Success, Failure and Pigeons

17.06.15 | Garden

Establishing this kitchen garden is without doubt the hardest thing we have ever done. Running a restaurant with rooms seven days a week is a challenge but coupling that with what is now 5 acres of vegetables, fruits and herbs to look after is at times overwhelming. I am often asked if the project has been successful. Measuring the success of the garden is difficult, whilst I am delighted with the amazing produce, the work is becoming relentless. The decision to try and grow everything using just restaurant staff was always a bold one but one I am determined to stick to. I have no interest in employing someone to grow produce and deliver it to the door. Where is the romance in that? When a guy has nurtured a plant for months and then has the honour to harvest it and serve the fruits of his labour to a guest that is when true respect for an ingredient is gained. The addition of two new Front of House staff (Alan and Iona) who work the field by day and the restaurant by night has helped share the workload. I think its great that your waiter has played a part in growing your dinner and it helps to deliver the full field to fork experience to the guests.


Growing anything provides challenges that must be overcome if you are to have a successful harvest and we have had to learn some things the hard way. Pigeons have been a real thorn in our side. Imagine sowing thousands of brassicas, watching them germinate, watering them twice a day for 8 weeks until they are  nice little plants and then painstakingly planting each one by hand. Only to return the following morning to see the whole crop devoured by pigeons. In only a couple of hours these pests can decimate whole crops and leave you with nothing. The frustration and anger led me to deliver a Gladiatoresque speech about claiming vengeance on the pigeon. I guarantee this winter an ironic dish of ‘Pigeon and Brassicas’ will feature on the menu. I will have my vengeance. With some help from Ken and his guys all the brassicas have been replanted and covered in a fleece to protect them until they are big enough for the pigeons not to bother with them.

Two chefs in particular, my Sous Chef James and Ryan, our newest recruit, have been instrumental in keeping things going. Their work ethic has been inspirational, midnight watering has become a staple of Black Swan life. It is not a good idea to water plants during the day when the sun is shining as you risk scorching the leaves. A lot of gardeners will water in the evenings but of course we are busy in the kitchen then. So after the kitchen is shut down we trudge round the back and begin our extensive watering mission in the dark. Usually with hilarious consequences, you can guarantee at some point James, with beer in hand, will ‘honestly accidentally’ soak Ryan.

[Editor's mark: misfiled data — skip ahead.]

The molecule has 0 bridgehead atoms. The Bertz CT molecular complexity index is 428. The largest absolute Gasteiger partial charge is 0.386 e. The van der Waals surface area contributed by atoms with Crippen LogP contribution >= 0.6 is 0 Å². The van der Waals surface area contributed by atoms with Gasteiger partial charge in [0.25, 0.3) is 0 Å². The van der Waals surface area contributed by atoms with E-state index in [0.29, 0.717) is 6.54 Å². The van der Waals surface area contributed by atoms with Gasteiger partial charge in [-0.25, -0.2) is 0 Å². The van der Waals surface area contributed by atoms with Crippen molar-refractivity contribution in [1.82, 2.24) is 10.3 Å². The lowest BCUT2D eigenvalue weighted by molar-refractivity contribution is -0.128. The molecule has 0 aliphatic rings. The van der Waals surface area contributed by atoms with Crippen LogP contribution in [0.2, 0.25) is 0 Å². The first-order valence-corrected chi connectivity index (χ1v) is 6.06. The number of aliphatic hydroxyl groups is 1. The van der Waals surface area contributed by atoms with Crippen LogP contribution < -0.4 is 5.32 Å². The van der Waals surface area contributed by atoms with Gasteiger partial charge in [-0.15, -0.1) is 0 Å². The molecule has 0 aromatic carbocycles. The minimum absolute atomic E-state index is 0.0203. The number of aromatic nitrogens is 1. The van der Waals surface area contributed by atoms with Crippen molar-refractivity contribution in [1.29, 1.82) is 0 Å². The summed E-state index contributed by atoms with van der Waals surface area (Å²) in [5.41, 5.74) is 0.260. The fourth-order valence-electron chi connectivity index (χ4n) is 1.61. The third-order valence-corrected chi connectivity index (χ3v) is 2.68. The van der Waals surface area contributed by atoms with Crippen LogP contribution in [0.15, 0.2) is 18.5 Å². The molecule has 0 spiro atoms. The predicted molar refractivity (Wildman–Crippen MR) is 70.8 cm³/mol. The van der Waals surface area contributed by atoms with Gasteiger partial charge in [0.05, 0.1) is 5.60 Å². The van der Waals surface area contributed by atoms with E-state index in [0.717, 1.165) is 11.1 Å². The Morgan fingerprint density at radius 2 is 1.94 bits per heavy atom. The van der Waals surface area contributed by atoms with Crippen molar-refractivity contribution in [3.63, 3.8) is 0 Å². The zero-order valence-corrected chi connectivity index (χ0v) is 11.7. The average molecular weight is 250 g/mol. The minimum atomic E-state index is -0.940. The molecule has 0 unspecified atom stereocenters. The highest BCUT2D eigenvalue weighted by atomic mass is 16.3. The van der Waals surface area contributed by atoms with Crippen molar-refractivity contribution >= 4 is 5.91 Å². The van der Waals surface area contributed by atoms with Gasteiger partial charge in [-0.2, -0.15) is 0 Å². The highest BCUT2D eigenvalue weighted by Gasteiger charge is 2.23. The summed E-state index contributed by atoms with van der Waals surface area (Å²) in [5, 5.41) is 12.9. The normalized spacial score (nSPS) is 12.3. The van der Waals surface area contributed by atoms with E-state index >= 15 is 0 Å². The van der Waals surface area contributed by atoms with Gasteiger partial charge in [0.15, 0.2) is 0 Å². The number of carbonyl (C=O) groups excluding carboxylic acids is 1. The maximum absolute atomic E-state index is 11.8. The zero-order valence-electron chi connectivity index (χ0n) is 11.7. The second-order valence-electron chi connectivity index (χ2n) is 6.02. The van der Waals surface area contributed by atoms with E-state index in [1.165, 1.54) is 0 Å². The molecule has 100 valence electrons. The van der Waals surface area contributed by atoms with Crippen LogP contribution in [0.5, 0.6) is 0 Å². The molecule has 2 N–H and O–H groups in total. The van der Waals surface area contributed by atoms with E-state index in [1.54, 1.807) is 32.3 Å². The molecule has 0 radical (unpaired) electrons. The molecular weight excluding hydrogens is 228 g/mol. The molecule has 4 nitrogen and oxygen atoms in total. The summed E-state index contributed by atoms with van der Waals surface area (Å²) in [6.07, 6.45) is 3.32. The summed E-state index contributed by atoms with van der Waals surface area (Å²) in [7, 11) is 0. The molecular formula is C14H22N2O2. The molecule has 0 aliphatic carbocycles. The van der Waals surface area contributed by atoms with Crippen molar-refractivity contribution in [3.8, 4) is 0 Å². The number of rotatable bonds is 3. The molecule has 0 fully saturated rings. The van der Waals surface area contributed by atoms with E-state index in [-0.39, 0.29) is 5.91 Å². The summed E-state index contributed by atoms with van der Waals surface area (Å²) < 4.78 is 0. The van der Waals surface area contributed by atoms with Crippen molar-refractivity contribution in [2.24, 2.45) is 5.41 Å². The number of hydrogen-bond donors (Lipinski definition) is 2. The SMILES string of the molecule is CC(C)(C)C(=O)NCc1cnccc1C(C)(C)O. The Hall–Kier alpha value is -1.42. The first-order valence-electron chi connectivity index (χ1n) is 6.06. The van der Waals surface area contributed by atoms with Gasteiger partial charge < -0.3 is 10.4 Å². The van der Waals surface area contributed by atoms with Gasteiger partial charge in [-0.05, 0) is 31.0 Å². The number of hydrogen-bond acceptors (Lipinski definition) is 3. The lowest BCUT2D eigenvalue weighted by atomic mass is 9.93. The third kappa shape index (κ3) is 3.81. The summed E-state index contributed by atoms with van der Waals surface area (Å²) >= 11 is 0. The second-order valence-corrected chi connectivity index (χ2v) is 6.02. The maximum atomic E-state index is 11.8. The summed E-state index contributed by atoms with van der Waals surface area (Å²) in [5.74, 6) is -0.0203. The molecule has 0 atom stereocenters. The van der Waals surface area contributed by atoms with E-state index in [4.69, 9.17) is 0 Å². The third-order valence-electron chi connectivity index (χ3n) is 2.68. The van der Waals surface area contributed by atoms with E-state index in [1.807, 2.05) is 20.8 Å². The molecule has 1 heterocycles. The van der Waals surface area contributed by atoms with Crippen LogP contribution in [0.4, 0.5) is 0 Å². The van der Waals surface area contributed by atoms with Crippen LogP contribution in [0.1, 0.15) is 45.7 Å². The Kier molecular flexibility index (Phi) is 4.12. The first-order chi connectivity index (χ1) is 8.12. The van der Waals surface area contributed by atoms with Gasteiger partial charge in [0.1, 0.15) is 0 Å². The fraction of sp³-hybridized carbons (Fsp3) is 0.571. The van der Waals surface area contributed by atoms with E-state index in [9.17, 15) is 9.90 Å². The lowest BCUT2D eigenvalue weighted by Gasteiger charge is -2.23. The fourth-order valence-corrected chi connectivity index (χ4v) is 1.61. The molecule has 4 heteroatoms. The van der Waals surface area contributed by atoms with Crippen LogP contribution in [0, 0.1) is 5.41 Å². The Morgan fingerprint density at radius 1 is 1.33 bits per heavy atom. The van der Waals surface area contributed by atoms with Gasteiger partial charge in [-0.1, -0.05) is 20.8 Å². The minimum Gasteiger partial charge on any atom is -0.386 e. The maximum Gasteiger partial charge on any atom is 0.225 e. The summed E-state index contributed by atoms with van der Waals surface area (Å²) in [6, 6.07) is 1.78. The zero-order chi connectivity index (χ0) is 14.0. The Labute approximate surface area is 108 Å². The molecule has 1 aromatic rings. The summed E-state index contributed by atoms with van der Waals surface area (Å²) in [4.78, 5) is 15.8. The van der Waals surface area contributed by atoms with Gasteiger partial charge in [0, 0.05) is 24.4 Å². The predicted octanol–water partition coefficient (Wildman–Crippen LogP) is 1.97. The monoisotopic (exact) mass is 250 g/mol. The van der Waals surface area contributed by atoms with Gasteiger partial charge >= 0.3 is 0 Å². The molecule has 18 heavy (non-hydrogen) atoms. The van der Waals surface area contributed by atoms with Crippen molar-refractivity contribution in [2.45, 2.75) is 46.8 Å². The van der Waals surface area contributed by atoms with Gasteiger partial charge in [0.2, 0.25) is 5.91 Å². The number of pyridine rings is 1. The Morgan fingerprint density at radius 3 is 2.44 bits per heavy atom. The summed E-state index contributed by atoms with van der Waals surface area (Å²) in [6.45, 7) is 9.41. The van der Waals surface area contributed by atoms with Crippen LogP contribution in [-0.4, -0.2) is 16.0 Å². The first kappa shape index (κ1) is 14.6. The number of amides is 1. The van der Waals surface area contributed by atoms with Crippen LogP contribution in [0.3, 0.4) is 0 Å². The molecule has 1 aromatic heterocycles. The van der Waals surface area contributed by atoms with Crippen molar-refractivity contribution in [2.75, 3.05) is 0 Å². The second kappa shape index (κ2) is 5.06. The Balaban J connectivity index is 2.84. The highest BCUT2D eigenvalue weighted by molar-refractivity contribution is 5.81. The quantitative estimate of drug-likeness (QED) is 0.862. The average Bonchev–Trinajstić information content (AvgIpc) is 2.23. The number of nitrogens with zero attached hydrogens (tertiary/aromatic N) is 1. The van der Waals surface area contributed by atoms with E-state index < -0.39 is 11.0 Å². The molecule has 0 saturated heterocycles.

With all the daily tribulations also comes a lot of success. We have amazing produce and I am constantly blown away by the flavours of vegetables when they are pulled straight from the ground. We have 16 large raised beds growing baby vegetables that are successively replanted. The system works really well and we are already on our third sowing of radishes this year. Baby turnips, radishes, fennel, carrots, kale and beetroot are all on the menu now. The Maris Bard potatoes are without doubt the best new potatoes I have ever eaten. You can keep your Jersey Royals – these Maris Bard are something else! Unbelievably sweet and the skins so soft that they just wash off. I could eat a bucket load of them!

Even though it is what you  might expect when you walk into a tunnel of Heirloom tomatoes you are Knocked out by the incredibly strong smell of real tomatoes. We should soon have some to play with and comparing them will be interesting they certainly have weirdly different growing habits.  The Gariguette strawberries which were planted with bare roots hardly two months ago are now covered in fruit so it’s time to put the nets on. Courgettes are setting fruit too – it’s starting to feel like summer.


Ken has always been keen for me to do a ‘salad’ or Vegetable’ dish. A dish just using the best ingredients available. It’s a good idea but I have always dismissed it. I have seen and eaten similar dishes in other restaurants. What we are doing in the garden is original and in some aspects ground breaking and I want the food to follow suit. This idea has wrangled with me for a while though maybe Ken is right? A dish that represents the young vegetables that we are harvesting now. The flavour and juicy crunch you get from a just harvested Paris Market carrot is unbelievable and unachievable unless you have beds full of them. So I have decided to showcase them in a dish early in the menu called ‘young vegetables’. Where is the originality? Every day the ingredients are picked at 17.30 and we start serving them at 18.00. The vegetables are alive, juicy, floral and sweet! Maybe the dish is not entirely original but the freshness of the produce is unique.


Growing our own has become the DNA of the Black Swan it has totally changed the way we approach our cooking. The ingredients are the stars of the show and I look forward to showcasing our summer produce.